Agencies

[Federal Register Volume 79, Number 157 (Thursday, August 14, 2014)]
[Proposed Rules]
[Pages 47603-47605]
From the Federal Register Online via the Government Printing Office [www.gpo.gov]
[FR Doc No: 2014-18421]


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DEPARTMENT OF JUSTICE

Parole Commission

28 CFR Part 2

[Docket No. USPC-2014-01]


Paroling, Recommitting and Supervising Federal Prisoners 
Prisoners Serving Sentences Under the United States and District of 
Columbia Codes

AGENCY: United States Parole Commission, Justice.

ACTION: Notice of proposed rulemaking.

-----------------------------------------------------------------------

SUMMARY: The United States Parole Commission proposes to revise its 
rules pertaining to decisions to revoke terms of supervision without a 
hearing. Specifically, we propose a rule that would allow a releasee 
charged with only administrative violations or specifically identified 
misdemeanor crimes to apply for a prison sanction of 8 months or less. 
If a releasee qualifies and applies for a sanction under this section, 
the Commission may approve a revocation decision that includes no more 
than 8 months of imprisonment without using its normal guidelines for 
decision-making.

DATES: Submit Comments on or before October 14, 2014.

ADDRESSES: Submit your comments, identified by docket identification 
number USPC-2014-01 by one of the following methods:
    1. Federal eRulemaking Portal: http://www.regulations.gov. Follow 
the online instructions for submitting comments .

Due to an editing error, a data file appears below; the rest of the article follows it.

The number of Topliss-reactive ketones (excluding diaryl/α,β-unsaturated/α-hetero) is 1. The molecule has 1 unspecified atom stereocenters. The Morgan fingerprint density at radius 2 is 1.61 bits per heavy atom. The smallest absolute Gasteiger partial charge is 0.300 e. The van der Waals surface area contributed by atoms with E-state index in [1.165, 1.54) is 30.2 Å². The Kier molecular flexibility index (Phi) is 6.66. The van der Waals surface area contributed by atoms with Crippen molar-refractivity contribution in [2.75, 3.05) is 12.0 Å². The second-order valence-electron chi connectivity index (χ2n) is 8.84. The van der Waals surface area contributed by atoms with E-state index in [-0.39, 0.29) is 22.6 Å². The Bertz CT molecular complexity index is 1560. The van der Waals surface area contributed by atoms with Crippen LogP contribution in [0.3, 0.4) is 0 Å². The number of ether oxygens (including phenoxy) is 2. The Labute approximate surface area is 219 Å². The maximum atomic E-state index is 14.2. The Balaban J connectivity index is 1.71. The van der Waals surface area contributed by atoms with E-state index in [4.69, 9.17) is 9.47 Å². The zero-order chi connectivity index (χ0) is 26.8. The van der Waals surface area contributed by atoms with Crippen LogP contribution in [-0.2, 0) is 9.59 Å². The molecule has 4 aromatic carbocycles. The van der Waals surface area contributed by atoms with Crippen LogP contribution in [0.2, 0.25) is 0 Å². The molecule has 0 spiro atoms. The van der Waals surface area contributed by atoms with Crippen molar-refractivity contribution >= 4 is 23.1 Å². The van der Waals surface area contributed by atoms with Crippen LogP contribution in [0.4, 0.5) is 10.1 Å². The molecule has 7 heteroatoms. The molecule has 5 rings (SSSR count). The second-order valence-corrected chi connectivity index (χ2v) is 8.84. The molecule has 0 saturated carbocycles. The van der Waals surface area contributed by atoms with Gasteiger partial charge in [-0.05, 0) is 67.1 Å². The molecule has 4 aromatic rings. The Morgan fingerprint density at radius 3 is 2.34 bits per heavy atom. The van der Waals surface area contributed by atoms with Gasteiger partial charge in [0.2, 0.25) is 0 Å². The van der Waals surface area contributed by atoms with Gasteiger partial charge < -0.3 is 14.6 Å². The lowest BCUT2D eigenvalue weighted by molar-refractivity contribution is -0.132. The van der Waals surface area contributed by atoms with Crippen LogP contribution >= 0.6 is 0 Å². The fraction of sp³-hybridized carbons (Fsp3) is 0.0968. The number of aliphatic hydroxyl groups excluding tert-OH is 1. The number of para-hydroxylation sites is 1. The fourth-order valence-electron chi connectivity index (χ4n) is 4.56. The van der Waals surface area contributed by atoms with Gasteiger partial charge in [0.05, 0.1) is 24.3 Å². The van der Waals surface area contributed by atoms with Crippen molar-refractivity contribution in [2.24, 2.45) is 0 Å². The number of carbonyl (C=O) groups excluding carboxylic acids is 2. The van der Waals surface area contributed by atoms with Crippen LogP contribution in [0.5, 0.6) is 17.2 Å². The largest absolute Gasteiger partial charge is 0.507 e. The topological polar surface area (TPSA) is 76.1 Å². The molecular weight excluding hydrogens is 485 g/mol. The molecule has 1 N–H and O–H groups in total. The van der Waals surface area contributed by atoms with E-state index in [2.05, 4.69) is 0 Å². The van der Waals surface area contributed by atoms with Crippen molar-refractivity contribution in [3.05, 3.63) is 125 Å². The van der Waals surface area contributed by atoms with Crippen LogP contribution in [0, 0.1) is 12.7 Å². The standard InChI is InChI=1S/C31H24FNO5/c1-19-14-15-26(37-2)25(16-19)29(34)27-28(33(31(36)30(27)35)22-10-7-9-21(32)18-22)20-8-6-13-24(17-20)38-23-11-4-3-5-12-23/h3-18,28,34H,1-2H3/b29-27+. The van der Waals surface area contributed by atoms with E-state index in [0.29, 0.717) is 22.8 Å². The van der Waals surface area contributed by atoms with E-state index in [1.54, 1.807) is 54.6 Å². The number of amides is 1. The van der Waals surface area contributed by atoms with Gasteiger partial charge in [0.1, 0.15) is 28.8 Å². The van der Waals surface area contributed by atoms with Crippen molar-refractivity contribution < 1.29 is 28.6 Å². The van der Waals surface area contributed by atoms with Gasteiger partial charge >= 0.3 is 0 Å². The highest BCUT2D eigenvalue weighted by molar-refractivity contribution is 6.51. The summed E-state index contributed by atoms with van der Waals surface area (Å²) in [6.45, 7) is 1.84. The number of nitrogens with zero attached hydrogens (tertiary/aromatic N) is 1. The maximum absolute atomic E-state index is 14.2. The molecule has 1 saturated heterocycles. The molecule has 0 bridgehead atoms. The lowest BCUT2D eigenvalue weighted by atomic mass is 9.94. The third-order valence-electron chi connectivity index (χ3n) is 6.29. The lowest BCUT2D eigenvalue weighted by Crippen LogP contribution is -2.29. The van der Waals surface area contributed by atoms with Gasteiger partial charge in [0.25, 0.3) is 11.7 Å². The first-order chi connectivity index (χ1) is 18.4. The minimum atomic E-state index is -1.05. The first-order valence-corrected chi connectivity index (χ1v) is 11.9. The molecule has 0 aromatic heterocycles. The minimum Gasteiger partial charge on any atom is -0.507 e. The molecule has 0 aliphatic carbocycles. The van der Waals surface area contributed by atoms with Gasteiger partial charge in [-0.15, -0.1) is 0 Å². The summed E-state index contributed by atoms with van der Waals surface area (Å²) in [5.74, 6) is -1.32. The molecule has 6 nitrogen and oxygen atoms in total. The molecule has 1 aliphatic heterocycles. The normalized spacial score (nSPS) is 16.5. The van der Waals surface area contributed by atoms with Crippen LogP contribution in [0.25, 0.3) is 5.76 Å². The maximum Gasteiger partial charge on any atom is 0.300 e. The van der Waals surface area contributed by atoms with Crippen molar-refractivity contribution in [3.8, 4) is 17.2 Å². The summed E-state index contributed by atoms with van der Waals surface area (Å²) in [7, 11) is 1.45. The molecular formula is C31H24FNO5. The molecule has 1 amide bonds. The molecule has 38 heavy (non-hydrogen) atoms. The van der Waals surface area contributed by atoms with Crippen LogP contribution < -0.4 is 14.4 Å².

2. Mail: Office of the Case Operations, U.S. Parole Commission, 
attention: Stephen J. Husk, Case Operations Administrator, 90 K Street, 
NE., Washington, DC 20530.
    3. Fax: (202) 357-1086.

FOR FURTHER INFORMATION CONTACT: Stephen J. Husk, Case Operations 
Administrator U.S. Parole Commission, 90 K Street, NE., Washington, DC 
20530, telephone (202) 346-7061. Questions about this publication are 
welcome, but inquiries concerning individual cases cannot be answered 
over the telephone.

SUPPLEMENTARY INFORMATION: The Parole Commission is responsible for 
paroling those federal and District of Columbia offenders serving 
parole-eligible

[[Page 47604]]

sentences and for monitoring the supervision of paroled offenders and 
DC offenders whose sentences require supervised release after serving 
their prison terms. When determining how much prison time should be 
imposed when revoking a term of parole or supervised release, the 
Commission applies guidelines for its decision-making. There are two 
aspects of the offender's behavior/history used to guide the Commission 
in determining how much prison time to impose. First, we consider the 
severity of the current violations of supervision based on an eight 
level severity index. In addition, the Commission applies a ``salient 
factor score'' to aide in determining the risk of potential violations